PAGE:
The first rule of Lou’s fight club is let’s talk about it. Pit fighting is one of the most profitable downtime activities in 5E, Lou Anders explains pit fighting rules that let characters of different levels compete.
Posts by Lou Anders
Next, the guide specifically details seven separate planes, specifically the Infinite Halls (Seven Heavens of Celestial Light), Silendora (Summer Lands of the Elves), Valhalla (including the Storm Court and Geirrhöth), Klingedesh (the Marketplace), Ravatet (Plane of Gears), the Evermaw (Plane of the Undead), and finally Ginnungagap (the Yawning Void). Each section describes locations of interest
Now, it’s not lost on me that we’re nearing the location of The Scarlet Citadel, and if that Kickstarter had already delivered, I’m sure I’d detour there for a bit. But it hasn’t yet, so I can’t. But you might. However, sticking with what we can get our hands on now, there’s a lot of
Back in the summer of 2019, I wrote an article entitled “So You Want to Play in Midgard? (But You Don’t Know Where to Start),” which discussed how to use the amazing resources of the Midgard Worldbook, the online and interactive Midgard Map, and the Midgard Adventures by Level and Location spreadsheet that I maintain
Before the world turned upside down, I ran a 5th Edition game about once a month. I was hopping between campaigns with an overlapping group of players, which included my kids and my friends and some of my friend’s kids and ranged in age from preteen to middle-aged. We were running Storm King’s Thunder in
Empire of the Ghouls is certainly a monumental achievement from the kobolds as the first hardcover-length adventure that spans 1st to 13th level and takes the players on a tour of Midgardian highlights before it delves deep into hitherto unseen realms as rich as they are dark. But the unwholesome feast on offer doesn’t end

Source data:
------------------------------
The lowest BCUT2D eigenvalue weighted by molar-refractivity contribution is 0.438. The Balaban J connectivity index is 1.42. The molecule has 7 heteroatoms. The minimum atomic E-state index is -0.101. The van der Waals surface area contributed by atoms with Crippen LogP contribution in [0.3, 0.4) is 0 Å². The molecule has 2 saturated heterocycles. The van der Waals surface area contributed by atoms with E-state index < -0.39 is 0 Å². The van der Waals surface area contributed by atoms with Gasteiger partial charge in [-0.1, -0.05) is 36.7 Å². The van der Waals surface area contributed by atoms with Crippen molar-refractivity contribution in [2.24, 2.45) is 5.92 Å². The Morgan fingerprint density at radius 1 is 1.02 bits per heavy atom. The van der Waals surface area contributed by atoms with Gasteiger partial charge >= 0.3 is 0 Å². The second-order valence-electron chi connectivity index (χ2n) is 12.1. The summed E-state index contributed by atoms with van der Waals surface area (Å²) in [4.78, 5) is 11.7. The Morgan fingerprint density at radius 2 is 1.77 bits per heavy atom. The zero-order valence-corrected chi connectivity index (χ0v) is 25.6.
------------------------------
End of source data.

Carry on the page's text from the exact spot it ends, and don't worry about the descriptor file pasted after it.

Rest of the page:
Empire of the Ghouls is the latest offering from Kobold Press and their first hardcover 5th Edition adventure. It’s a tour de force, over three hundred fifty pages of setting guide, spells, creatures, NPCs, magic items, and an epic quest that takes players from 1st to 13th level. It’s been released alongside two related books,
It was with a chill of excitement that I opened up Kobold Press’s latest offering. Empire of the Ghouls is the product I’ve been dreaming of since I first discovered the Midgard setting—a hardcover adventure, and one which takes PCs all the way from 1st to 13th level.
“The dwarves delved too greedily and too deep.” —Saruman, The Fellowship of the Ring While the Mines of Moria might fall outside the scope of our tabletop, in today’s From the Archives article, we’re nonetheless going to take a deep delve into the realm of the dwarves of Midgard, specifically those in the Iron Crags.
Last year, the kobolds put out Shadows of the Dusk Queen, written by none other than Kobold art director Marc Radle. A tale of a mysterious queen in a dark tower, the adventure is set in “a forest of shadows.” The location is deliberately ambiguous, so the Shadow Forest can be dropped in anywhere that
If there is something that I think sets the world of Midgard apart from other campaign settings, it’s not the depth of the world building, deep though it is. After all, there have been quite a few very complex roleplaying game worlds in the past. (Glorantha, I’m looking at you.) What makes Midgard unique to
The first adventure I ever bought from Kobold Press was Wolfgang Baur’s brilliant To the Edge of the World. Published in 2012 for the Pathfinder Roleplaying Game, it’s an adventure for 2nd- and 3rd-level PCs, motivated by the Head Kobold’s desire to provide low-level characters with “epic-level fun.” To the Edge of the World is
“Do not cite the Deep Magic to me, Witch. I was there when it was written.” —C.S. Lewis, The Lion, the Witch and the Wardrobe With apologies to Lewis, citing the Deep Magic is exactly what we’re going to do now. And not just cite it. We’re going to look deeply at Deep Magic, making
As every grognard knows, the original AD&D Dungeon Master’s Guide had a section at the end called “Appendix N: Inspirational and Educational Reading.” It was a list of the fantasy novels that inspired Gary Gygax to create the game. But it was also a “further reading” suggestion, the idea being to pay some love backward
Welcome back to From the Archives where we look at older Kobold Press offerings, most written for other systems or previous editions, that contain jewels of great lore for your 5th Edition games. For our second outing, we’re going to examine an early tome that positively drips with exciting ideas.